Modern Monitoring in Anesthesiology and Perioperative Care


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Modern Monitoring in Anesthesiology and Perioperative Care is essentially a manual to help health care providers navigate their way through a seemingly endless array of monitoring devices that promise higher quality care, better outcomes, easy installation, and rapid adoption. The fact is that we have mostly monitored heart rate, blood pressure, respiratory rate, and oxygen saturation as our core vital signs, and in the same way, for the past 35 years. In fact, since the routine use of pulse oximetry in the mid 1980’s not much has changed at all. A few years prior to the introduction of pulse oximetry, pulmonary artery catheters became the panacea, even recommended for all patients over the age of 60 years old undergoing relatively routine operations like colon resection, despite their invasiveness. At one time, pulmonary artery catheters were nearly synonymous with critical care, and I personally had many days when I inserted four or more. While these devices went from invention to widespread use in less than 10 years, it took two decades for proof of inefficacy and potential harm until they were finally mostly abandoned except for use in very select cases. This left a vacuum for providers yearning for a useful measure of circulatory variables to guide patient care.

Over the last decade there has been an explosion of devices that can be used to monitor the brain, heart, and lungs, as well as devices to predict fluid responsiveness.  Point-of-care ultrasound has advanced almost to the point of replacing the stethoscope. In just the last 5 years anyone can buy wearable, wireless, cloud-based, AI/“big data”-based monitors. It is impossible to predict which of these monitors will have the staying power of the pulse oximeter with its virtues of being cheap, easy to use, readily understandable, and providing continuous actionable data, versus which will have a fate similar to the pulmonary artery catheter, taking 30 years to discover its limitations before being forgotten. That is where this book fits in. The goal is to give the average clinician insight into why a certain variable should be monitored, how the device works, and what is the evidence that its use improves outcomes. It also provides readers with a framework to vet any new device, including statistical methods to assess monitor efficacy and the role of digital distraction.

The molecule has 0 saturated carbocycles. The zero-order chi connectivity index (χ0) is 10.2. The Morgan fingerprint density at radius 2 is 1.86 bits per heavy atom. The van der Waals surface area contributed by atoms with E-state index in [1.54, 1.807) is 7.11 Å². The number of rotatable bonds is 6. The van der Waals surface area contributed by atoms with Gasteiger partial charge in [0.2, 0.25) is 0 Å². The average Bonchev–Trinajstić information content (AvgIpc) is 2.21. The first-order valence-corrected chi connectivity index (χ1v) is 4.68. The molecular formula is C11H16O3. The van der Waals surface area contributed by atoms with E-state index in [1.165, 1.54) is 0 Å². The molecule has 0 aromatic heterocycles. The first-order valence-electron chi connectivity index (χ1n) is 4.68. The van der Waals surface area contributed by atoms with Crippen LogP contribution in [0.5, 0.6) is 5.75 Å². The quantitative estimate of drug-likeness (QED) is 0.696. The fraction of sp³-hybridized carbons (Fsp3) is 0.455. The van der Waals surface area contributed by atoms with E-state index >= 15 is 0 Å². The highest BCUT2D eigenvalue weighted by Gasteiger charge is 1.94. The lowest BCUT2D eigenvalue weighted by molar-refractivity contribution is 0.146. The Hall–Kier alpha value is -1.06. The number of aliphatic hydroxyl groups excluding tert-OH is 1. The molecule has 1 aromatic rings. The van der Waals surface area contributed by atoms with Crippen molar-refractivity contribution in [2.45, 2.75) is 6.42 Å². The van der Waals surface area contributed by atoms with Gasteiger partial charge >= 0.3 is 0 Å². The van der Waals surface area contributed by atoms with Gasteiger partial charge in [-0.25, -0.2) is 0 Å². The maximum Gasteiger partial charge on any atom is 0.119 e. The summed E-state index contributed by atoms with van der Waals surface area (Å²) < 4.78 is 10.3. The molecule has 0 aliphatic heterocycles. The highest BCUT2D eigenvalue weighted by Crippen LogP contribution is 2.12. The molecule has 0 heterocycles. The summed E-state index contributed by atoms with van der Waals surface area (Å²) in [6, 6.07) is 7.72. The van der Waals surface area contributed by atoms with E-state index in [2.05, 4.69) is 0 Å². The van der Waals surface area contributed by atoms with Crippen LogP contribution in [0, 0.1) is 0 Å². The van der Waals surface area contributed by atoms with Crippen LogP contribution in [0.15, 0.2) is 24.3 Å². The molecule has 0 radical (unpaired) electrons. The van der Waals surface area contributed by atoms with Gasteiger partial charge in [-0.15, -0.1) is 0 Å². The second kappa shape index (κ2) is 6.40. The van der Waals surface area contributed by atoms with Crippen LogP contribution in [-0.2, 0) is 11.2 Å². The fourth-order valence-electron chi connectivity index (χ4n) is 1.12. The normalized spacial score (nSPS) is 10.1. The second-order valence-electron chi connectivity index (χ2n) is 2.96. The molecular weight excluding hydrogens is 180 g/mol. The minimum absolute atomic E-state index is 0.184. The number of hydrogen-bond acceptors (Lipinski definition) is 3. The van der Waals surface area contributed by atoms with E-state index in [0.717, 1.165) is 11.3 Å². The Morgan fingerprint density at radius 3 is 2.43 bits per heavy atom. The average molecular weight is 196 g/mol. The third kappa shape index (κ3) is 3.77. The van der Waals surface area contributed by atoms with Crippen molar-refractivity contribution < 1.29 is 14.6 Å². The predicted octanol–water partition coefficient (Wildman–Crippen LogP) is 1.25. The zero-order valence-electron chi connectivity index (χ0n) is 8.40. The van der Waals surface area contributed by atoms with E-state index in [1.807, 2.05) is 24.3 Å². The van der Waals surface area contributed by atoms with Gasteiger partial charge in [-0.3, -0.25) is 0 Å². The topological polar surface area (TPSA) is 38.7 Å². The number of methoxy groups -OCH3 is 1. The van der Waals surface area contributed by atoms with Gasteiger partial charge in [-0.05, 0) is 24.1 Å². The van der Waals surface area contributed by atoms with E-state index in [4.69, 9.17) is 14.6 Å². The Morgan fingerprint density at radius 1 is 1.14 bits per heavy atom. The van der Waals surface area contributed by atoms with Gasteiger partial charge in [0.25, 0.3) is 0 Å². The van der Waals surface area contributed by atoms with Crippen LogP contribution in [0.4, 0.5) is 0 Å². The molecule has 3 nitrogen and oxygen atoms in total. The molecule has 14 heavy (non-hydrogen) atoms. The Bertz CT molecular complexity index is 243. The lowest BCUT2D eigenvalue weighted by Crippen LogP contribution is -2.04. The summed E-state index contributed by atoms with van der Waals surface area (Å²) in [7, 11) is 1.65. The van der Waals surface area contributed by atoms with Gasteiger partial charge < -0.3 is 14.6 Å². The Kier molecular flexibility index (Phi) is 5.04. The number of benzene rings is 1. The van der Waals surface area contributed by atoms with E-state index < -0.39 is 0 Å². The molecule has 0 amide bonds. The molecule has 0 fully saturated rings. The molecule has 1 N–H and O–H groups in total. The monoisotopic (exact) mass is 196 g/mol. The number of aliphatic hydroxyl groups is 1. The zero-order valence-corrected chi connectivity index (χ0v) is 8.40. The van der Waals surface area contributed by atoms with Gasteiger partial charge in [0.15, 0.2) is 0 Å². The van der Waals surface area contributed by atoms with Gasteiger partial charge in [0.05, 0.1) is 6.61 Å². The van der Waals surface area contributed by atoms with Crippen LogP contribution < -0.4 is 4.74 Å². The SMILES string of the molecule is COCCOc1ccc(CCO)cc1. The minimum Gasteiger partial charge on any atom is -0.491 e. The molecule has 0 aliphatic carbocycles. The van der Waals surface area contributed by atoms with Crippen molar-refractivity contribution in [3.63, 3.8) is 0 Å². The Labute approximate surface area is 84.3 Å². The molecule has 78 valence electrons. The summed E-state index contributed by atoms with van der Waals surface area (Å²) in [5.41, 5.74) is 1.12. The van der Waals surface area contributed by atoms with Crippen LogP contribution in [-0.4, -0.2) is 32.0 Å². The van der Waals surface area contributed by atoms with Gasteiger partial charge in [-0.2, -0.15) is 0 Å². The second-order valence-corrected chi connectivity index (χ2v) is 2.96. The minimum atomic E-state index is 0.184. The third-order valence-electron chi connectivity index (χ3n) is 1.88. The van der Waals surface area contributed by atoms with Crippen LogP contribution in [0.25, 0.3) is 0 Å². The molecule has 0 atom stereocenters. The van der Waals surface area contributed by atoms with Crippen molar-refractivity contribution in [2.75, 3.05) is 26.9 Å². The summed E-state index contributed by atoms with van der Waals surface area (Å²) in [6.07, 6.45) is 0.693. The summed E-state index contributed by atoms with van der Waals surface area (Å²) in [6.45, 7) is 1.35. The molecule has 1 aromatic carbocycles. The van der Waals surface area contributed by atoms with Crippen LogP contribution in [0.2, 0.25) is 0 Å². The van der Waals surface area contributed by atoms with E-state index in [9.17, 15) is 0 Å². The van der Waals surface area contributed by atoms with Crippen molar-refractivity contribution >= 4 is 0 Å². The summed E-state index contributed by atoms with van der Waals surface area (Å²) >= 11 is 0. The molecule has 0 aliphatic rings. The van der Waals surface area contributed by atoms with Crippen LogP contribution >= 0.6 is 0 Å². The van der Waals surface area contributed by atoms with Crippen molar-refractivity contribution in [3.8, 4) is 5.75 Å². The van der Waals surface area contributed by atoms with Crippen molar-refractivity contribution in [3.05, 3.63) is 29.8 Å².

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About the Author: Andrew B. Leibowitz

Andrew B. Leibowitz is the Professor and System Chair for Anesthesiology, Perioperative and Pain Medicine at the Icahn School of Medicine at Mount Sinai....

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About the Author: Suzan Uysal

Suzan Uysal is an Associate Professor of Anesthesiology, Perioperative and Pain Medicine at the Icahn School of Medicine at Mount Sinai....

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